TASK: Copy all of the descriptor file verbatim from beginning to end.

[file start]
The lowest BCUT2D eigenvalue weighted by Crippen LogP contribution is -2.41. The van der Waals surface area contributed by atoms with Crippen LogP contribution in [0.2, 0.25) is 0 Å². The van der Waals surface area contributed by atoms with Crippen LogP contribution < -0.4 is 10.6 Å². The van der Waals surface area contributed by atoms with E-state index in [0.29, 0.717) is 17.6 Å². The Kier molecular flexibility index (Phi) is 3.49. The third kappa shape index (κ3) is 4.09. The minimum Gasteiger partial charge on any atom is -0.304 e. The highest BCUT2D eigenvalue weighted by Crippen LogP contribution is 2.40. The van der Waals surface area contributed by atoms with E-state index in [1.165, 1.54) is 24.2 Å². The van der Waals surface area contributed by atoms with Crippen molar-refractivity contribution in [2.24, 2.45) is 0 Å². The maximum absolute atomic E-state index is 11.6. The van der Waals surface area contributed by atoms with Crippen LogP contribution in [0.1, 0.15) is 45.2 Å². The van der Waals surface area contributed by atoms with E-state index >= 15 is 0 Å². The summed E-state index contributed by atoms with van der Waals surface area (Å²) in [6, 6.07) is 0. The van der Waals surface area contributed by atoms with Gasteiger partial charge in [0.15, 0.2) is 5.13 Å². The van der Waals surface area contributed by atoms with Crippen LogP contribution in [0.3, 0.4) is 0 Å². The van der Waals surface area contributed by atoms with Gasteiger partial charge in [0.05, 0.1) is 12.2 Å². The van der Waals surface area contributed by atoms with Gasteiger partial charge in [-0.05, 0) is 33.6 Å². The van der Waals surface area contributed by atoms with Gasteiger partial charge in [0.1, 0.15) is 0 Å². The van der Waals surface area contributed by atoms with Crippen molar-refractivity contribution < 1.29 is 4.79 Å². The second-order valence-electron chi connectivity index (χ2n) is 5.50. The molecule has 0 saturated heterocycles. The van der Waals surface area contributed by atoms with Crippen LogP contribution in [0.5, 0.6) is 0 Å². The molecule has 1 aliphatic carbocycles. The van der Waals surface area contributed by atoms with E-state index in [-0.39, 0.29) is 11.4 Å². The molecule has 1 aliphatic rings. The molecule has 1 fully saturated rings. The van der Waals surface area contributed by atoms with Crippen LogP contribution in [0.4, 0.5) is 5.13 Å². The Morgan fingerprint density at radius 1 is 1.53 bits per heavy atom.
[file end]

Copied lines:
The lowest BCUT2D eigenvalue weighted by Crippen LogP contribution is -2.41. The van der Waals surface area contributed by atoms with Crippen LogP contribution in [0.2, 0.25) is 0 Å². The van der Waals surface area contributed by atoms with Crippen LogP contribution < -0.4 is 10.6 Å². The van der Waals surface area contributed by atoms with E-state index in [0.29, 0.717) is 17.6 Å². The Kier molecular flexibility index (Phi) is 3.49. The third kappa shape index (κ3) is 4.09. The minimum Gasteiger partial charge on any atom is -0.304 e. The highest BCUT2D eigenvalue weighted by Crippen LogP contribution is 2.40. The van der Waals surface area contributed by atoms with E-state index in [1.165, 1.54) is 24.2 Å². The van der Waals surface area contributed by atoms with Crippen molar-refractivity contribution in [2.24, 2.45) is 0 Å². The maximum absolute atomic E-state index is 11.6. The van der Waals surface area contributed by atoms with Crippen LogP contribution in [0.1, 0.15) is 45.2 Å². The van der Waals surface area contributed by atoms with E-state index >= 15 is 0 Å². The summed E-state index contributed by atoms with van der Waals surface area (Å²) in [6, 6.07) is 0. The van der Waals surface area contributed by atoms with Gasteiger partial charge in [0.15, 0.2) is 5.13 Å². The van der Waals surface area contributed by atoms with Crippen LogP contribution in [0.3, 0.4) is 0 Å². The van der Waals surface area contributed by atoms with Gasteiger partial charge in [0.05, 0.1) is 12.2 Å². The van der Waals surface area contributed by atoms with Gasteiger partial charge in [-0.05, 0) is 33.6 Å². The van der Waals surface area contributed by atoms with Gasteiger partial charge in [0.1, 0.15) is 0 Å². The van der Waals surface area contributed by atoms with Crippen molar-refractivity contribution < 1.29 is 4.79 Å². The second-order valence-electron chi connectivity index (χ2n) is 5.50. The molecule has 0 saturated heterocycles. The van der Waals surface area contributed by atoms with Crippen LogP contribution in [0.5, 0.6) is 0 Å². The molecule has 1 aliphatic carbocycles. The van der Waals surface area contributed by atoms with E-state index in [-0.39, 0.29) is 11.4 Å². The molecule has 1 aliphatic rings. The molecule has 1 fully saturated rings. The van der Waals surface area contributed by atoms with Crippen LogP contribution in [0.4, 0.5) is 5.13 Å². The Morgan fingerprint density at radius 1 is 1.53 bits per heavy atom.